Although political science and government graduates may end up in government, many also follow career paths with private companies or nonprofits.
While top criminal justice degrees have roughly tripled over the past two decades, they, too, have leveled off in recent years.
For entry-level police officer jobs, candidates with degrees enjoy only very minimal hiring advantages, says Joseph Pollini of the John Jay College of Criminal Justice. According to the U.S. Department of Justice, only a quarter of local police in 2013 worked for departments that required entry-level officers to have college diplomas, most of which were two-year degrees. Education becomes much more crucial, however, when one seeks a promotion or a spot in a specialized unit.
Pollini says he’s also noticed a shift in the classroom. Years ago, primarily mid-career and older students sought degrees, but now it’s mostly students in their 20s. Interest in criminal investigations and forensic science has particularly taken off, thanks in part to their portrayal on popular television shows. “Everyone wants to be a detective or investigator, but no one wants to be a patrol officer on the street,” Pollini says.
Like other fields, education administration and supervision recorded rapid growth throughout the 1990s and 2000s. But since the 2009-2010 school year, master’s degree completions have declined about 19 percent.
Part of the fluctuation is driven by shifts in certification requirements. For school administrators and principals, some states accept degrees in noneducation fields with additional coursework.
Susan Printy, who researches educational administration at Michigan State University, suspects increasing demands on school administrators may also play a role in declining numbers of graduates. “There’s a lot of pressure on principals,” she says. “The challenges have escalated and the salaries haven’t necessarily kept pace, so it’s a difficult profession to enter.”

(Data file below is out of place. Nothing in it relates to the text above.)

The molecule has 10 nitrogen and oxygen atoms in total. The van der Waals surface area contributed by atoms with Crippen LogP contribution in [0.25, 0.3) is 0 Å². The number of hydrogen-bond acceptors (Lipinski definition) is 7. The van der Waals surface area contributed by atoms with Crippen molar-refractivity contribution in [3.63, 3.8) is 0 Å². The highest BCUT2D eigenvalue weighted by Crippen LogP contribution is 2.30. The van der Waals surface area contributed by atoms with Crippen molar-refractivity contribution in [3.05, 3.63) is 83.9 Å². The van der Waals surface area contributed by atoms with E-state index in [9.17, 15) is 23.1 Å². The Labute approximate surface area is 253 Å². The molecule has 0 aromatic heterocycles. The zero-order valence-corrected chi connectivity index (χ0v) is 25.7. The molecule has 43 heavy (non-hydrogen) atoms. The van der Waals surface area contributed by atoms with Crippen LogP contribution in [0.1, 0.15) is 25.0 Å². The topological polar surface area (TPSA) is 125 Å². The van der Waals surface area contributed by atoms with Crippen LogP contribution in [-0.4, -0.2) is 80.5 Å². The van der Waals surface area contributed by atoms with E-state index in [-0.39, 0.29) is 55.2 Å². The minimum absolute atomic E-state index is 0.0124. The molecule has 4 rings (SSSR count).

By contrast, more students are concentrating on a small segment of the field: higher education administration. One possible explanation, Printy says, is that many of these students work for universities with generous tuition reimbursement programs, while those in K-12 education have seen their benefits reduced.
If there’s one major government-related area where interest hasn’t cooled off, it’s public health. Public health schools, many of which are relatively new, graduated about 22,700 students in the 2014-2015 school year, up from only 8,000 a decade earlier.
Millennials’ awareness of public health issues and interest in social justice are contributing to greater demand, and schools are responding with new degree offerings, says Christine Plepys of the Association of Schools and Programs of Public Health. More than 172 public health schools and programs were accredited in 2016, up from 100 in 2006, according to the Council on Education for Public Health. “When schools start up, they might have 20 students the first year, then the next year it will be 200,” Plepys says. The hottest fields of study include epidemiology, health policy and management, and health education/behavioral science.
Data: Public Service Degree Completions